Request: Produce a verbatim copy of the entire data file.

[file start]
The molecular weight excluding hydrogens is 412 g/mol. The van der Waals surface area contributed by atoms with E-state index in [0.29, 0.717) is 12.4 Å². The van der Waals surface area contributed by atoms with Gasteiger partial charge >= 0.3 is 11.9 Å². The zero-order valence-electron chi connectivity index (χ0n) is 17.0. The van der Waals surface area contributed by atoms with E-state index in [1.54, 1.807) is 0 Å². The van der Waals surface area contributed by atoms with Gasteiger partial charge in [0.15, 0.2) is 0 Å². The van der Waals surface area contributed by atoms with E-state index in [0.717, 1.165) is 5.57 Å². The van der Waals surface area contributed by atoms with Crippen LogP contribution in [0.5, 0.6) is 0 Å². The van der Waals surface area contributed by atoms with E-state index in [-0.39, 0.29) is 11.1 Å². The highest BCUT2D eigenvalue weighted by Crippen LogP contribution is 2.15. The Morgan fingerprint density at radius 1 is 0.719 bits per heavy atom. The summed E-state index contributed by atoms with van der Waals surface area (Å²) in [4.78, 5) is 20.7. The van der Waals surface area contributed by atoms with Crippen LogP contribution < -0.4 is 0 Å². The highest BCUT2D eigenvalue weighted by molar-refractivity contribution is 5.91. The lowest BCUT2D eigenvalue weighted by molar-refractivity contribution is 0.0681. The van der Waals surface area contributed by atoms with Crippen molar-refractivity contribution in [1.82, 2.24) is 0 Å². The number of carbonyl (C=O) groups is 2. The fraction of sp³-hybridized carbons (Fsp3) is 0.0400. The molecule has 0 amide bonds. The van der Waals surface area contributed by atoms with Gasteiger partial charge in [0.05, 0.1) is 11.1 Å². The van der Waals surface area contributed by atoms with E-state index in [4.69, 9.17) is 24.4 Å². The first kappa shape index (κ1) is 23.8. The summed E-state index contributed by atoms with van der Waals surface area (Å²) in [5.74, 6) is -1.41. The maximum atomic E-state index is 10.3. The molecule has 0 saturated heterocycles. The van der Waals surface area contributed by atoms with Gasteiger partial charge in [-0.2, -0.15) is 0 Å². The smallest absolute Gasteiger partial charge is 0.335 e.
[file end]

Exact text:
The molecular weight excluding hydrogens is 412 g/mol. The van der Waals surface area contributed by atoms with E-state index in [0.29, 0.717) is 12.4 Å². The van der Waals surface area contributed by atoms with Gasteiger partial charge >= 0.3 is 11.9 Å². The zero-order valence-electron chi connectivity index (χ0n) is 17.0. The van der Waals surface area contributed by atoms with E-state index in [1.54, 1.807) is 0 Å². The van der Waals surface area contributed by atoms with Gasteiger partial charge in [0.15, 0.2) is 0 Å². The van der Waals surface area contributed by atoms with E-state index in [0.717, 1.165) is 5.57 Å². The van der Waals surface area contributed by atoms with Crippen LogP contribution in [0.5, 0.6) is 0 Å². The van der Waals surface area contributed by atoms with E-state index in [-0.39, 0.29) is 11.1 Å². The highest BCUT2D eigenvalue weighted by Crippen LogP contribution is 2.15. The Morgan fingerprint density at radius 1 is 0.719 bits per heavy atom. The summed E-state index contributed by atoms with van der Waals surface area (Å²) in [4.78, 5) is 20.7. The van der Waals surface area contributed by atoms with Crippen LogP contribution < -0.4 is 0 Å². The highest BCUT2D eigenvalue weighted by molar-refractivity contribution is 5.91. The lowest BCUT2D eigenvalue weighted by molar-refractivity contribution is 0.0681. The van der Waals surface area contributed by atoms with Crippen molar-refractivity contribution in [1.82, 2.24) is 0 Å². The number of carbonyl (C=O) groups is 2. The fraction of sp³-hybridized carbons (Fsp3) is 0.0400. The molecule has 0 amide bonds. The van der Waals surface area contributed by atoms with Gasteiger partial charge in [0.05, 0.1) is 11.1 Å². The van der Waals surface area contributed by atoms with E-state index in [4.69, 9.17) is 24.4 Å². The first kappa shape index (κ1) is 23.8. The summed E-state index contributed by atoms with van der Waals surface area (Å²) in [5.74, 6) is -1.41. The maximum atomic E-state index is 10.3. The molecule has 0 saturated heterocycles. The van der Waals surface area contributed by atoms with Gasteiger partial charge in [-0.2, -0.15) is 0 Å². The smallest absolute Gasteiger partial charge is 0.335 e.